The Great Unwinding

IMF

Published in the Telegraph-Journal 10th May 2013

In an uncharacteristic show of pessimism, the International Monetary Fund (IMF) recently warned that an “uneven recovery is also a dangerous one” for the global economy. The IMF downgraded its growth forecasts for 2013 for a second time, while professing optimism of a substantial upturn in performance late in the year.

There is ample evidence that this pessimism is warranted. In its twice-yearly World Economic Outlook, the IMF outlined high medium-term risks arising from its skepticism about the euro zone’s ability to pull its way out of its crisis and of the ability of the U.S. to adequately reduce its public sector deficits and debt.

The IMF also recognized that some short-term risks have been reduced. Financial markets showed their approval of both the euro zone’s crisis management initiatives in 2012, and the eventual willingness of American authorities to come to terms with limiting automatic and rapid fiscal tightening under sequestration.

The IMF’s most recent downward revision was shared among emerging and advanced economies. The exception was Japan, where the IMF has become significantly more optimistic following the strenuous efforts of Tokyo to defeat deflation by revising its monetary policy.

We are beginning to see an important evolution of the IMF’s perspective over the past two years. Before 2011, it stressed how most economies were recovering at similar rates. But rather than viewing the global economy as a homogeneous entity, the IMF now believes that the world economy is running at three speeds. It views developing economies such as the BRICS as fundamentally strong. And its analysis has the performance of the U.S. improving while the euro zone lags among advanced economies.

This nuanced view of the global economy underscores how growth has always been uneven across economies and even within them. Projections by the IMF have been persistent in their optimism. Each setback has been treated as only a momentary deviation from the normal trajectory of inexorable growth. Rather than settle on an evaluation of the global economy as possessing structural weakness, each of these deviations have been assigned their own unique cause, whether the Greek bailout, falling prices in the wake of the Japanese tsunami or the uncertainty following Standard & Poor’s downgrade of U.S. debt. Optimists have been unaffected by these temporary setbacks and simply revised their forecast for 4.5 per cent world growth. The latest push-back is to 2015.

The central theme of this economic crisis is that it is a crisis of growth. Financial institutions and markets have long assumed that productivity would continue to accelerate at the pace of the late 1990’s. This is the assumption that fostered an asset-price boom that painted over a spectrum of risk to create an illusion of stability.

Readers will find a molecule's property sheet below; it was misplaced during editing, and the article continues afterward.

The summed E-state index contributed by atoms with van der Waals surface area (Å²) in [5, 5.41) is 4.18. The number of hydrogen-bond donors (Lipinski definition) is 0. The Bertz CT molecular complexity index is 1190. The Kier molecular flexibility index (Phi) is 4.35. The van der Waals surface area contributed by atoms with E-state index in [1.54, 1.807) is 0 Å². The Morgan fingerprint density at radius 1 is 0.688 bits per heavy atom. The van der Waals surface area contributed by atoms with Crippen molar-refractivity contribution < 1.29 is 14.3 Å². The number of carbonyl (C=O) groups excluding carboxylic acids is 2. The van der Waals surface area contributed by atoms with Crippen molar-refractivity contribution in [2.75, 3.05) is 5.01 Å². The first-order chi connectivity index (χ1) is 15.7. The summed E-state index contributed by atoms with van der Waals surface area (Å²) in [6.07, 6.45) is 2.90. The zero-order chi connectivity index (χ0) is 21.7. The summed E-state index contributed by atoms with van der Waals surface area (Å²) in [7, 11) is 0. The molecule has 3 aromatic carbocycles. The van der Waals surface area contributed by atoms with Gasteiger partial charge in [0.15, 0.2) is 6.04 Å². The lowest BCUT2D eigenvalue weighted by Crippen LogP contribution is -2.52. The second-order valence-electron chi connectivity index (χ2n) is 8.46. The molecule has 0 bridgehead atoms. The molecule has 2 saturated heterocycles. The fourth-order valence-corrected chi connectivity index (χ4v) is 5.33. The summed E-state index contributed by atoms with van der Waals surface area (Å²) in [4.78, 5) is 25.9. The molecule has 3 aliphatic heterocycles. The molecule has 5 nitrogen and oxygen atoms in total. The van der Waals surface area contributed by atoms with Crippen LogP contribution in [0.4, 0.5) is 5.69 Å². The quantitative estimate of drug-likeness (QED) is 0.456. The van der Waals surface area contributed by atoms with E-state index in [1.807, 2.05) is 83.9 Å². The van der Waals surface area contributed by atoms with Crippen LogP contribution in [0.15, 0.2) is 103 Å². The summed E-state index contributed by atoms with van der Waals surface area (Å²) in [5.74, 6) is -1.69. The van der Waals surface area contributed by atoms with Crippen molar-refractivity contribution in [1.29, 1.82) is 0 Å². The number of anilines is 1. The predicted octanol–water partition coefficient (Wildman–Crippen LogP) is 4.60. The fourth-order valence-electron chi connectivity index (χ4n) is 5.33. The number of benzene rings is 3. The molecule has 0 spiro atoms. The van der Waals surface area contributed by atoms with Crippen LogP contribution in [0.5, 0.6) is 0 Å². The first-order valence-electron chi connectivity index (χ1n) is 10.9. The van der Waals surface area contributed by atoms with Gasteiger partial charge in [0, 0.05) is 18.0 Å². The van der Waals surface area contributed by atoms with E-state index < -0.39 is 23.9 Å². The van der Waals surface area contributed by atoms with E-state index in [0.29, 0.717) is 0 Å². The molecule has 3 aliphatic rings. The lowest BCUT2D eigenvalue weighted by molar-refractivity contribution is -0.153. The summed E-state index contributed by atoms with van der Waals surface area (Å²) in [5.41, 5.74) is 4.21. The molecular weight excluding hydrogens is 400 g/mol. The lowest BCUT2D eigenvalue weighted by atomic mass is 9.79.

But the financial crisis served to unwind these artificial gains and in the process caused a great realignment across industries. This process affected regions unevenly and had no respect for companies that might have operated successfully in their markets for years. As demand declined in the wake of the subsequent recession, industries consolidated and retrenched, cutting costs until growth would return. When the recessionary pressures began to lift, new lower-cost or higher-productivity players had emerged. A new blueprint for competition had rendered the old rule-book obsolete. This is one of the chief reasons for the multi-speed recovery that the IMF now recognizes as the reality of the newest economy.

We are faced with the challenge of recognizing that the old rules no longer apply and that the new growth reality bears little resemblance to the old. In spite of this, policymakers have continued to benchmark the prospects of economic recovery to the growth performance of the pre-financial crisis period. The cardinal assumption underpinning this thinking is that we need not abandon the dynamics of past economic growth because they have merely been postponed and they will return. The greatest obstacle faced by policymakers everywhere is that we continue to justify postponing difficult decisions on the need for the resumption of the pre-crisis growth period.

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